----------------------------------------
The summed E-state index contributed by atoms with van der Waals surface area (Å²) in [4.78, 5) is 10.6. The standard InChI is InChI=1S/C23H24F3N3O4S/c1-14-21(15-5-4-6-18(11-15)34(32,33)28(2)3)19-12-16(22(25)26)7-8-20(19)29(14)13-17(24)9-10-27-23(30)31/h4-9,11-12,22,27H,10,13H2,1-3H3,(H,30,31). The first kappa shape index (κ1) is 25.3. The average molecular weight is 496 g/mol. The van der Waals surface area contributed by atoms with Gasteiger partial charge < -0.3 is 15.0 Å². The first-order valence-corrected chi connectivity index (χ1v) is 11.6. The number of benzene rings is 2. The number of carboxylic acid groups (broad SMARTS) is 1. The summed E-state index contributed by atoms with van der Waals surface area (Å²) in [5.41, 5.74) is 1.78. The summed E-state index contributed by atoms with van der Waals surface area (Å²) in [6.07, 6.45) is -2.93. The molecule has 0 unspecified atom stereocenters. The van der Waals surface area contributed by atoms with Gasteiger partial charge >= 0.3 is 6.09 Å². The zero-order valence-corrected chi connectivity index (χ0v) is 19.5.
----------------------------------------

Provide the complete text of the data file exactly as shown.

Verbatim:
The summed E-state index contributed by atoms with van der Waals surface area (Å²) in [4.78, 5) is 10.6. The standard InChI is InChI=1S/C23H24F3N3O4S/c1-14-21(15-5-4-6-18(11-15)34(32,33)28(2)3)19-12-16(22(25)26)7-8-20(19)29(14)13-17(24)9-10-27-23(30)31/h4-9,11-12,22,27H,10,13H2,1-3H3,(H,30,31). The first kappa shape index (κ1) is 25.3. The average molecular weight is 496 g/mol. The van der Waals surface area contributed by atoms with Gasteiger partial charge < -0.3 is 15.0 Å². The first-order valence-corrected chi connectivity index (χ1v) is 11.6. The number of benzene rings is 2. The number of carboxylic acid groups (broad SMARTS) is 1. The summed E-state index contributed by atoms with van der Waals surface area (Å²) in [5.41, 5.74) is 1.78. The summed E-state index contributed by atoms with van der Waals surface area (Å²) in [6.07, 6.45) is -2.93. The molecule has 0 unspecified atom stereocenters. The van der Waals surface area contributed by atoms with Gasteiger partial charge >= 0.3 is 6.09 Å². The zero-order valence-corrected chi connectivity index (χ0v) is 19.5.